HTML Raster Graphics

The most obvious use of raster graphics in HTML is the <img> element, a HTML element that embodies a single raster graphic image. It is defined with the an img tag:

<img src="" alt="">

The src attribute is a relative or absolute url of an image file, and the alt attribute provides a textual description of what the image portrays. It is what the browser displays if the image file does not load, and is also important for screen readers (as discussed in Chapter 6).

Any HTML element can also be given a raster graphic to use as a background through the CSS background-image property:


The url() function converts a relative or absolute path ([route/to/file]) for the browser to retrieve with a HTTP request (relative paths are relative to the file containing the rule declaration). By default, the image will have its origin in the upper left corner of the HTML element the rule is applied to, and will extend pixel-by-pixel until the edge of the containing element is reached (this means that to display the full image, you may need to set the width and height attributes for the element as well). If the image is smaller than the containing element, it will be tiled. Tiling can be conditionally turned off through the background-repeat property, in the X, Y, or both axes. You can also stretch, crop, and shift the image’s origin with other background properties.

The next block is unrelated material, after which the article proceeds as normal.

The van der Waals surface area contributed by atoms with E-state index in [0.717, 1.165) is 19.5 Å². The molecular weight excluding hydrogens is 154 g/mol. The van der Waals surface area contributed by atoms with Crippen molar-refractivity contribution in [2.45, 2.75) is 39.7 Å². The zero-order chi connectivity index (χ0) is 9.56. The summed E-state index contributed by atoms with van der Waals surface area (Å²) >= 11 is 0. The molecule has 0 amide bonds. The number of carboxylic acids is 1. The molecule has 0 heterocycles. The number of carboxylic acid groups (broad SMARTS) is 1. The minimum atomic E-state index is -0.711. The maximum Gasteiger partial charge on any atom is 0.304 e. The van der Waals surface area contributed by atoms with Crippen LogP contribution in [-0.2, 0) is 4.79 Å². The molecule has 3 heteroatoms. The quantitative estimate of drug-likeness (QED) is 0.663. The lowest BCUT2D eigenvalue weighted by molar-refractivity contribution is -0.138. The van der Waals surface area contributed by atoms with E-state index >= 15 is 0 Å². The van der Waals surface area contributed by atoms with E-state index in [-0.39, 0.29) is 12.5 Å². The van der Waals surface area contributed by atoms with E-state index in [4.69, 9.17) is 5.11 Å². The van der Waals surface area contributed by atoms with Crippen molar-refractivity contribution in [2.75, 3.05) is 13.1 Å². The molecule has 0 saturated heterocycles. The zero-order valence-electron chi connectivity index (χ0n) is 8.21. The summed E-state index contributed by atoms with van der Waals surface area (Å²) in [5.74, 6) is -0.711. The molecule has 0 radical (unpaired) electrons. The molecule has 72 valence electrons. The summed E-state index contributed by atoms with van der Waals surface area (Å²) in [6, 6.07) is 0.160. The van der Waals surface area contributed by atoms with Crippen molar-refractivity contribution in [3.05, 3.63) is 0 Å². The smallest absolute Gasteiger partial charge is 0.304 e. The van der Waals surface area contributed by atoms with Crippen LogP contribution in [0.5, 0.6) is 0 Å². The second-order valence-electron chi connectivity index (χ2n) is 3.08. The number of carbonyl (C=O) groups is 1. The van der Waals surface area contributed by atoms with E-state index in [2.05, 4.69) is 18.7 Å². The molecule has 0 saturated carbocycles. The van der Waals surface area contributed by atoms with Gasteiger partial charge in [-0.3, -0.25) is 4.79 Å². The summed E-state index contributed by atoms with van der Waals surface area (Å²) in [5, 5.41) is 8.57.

In addition to these two strategies for including graphics in a web site, HTML provides a third option in the <canvas> element. We’ll discuss that next.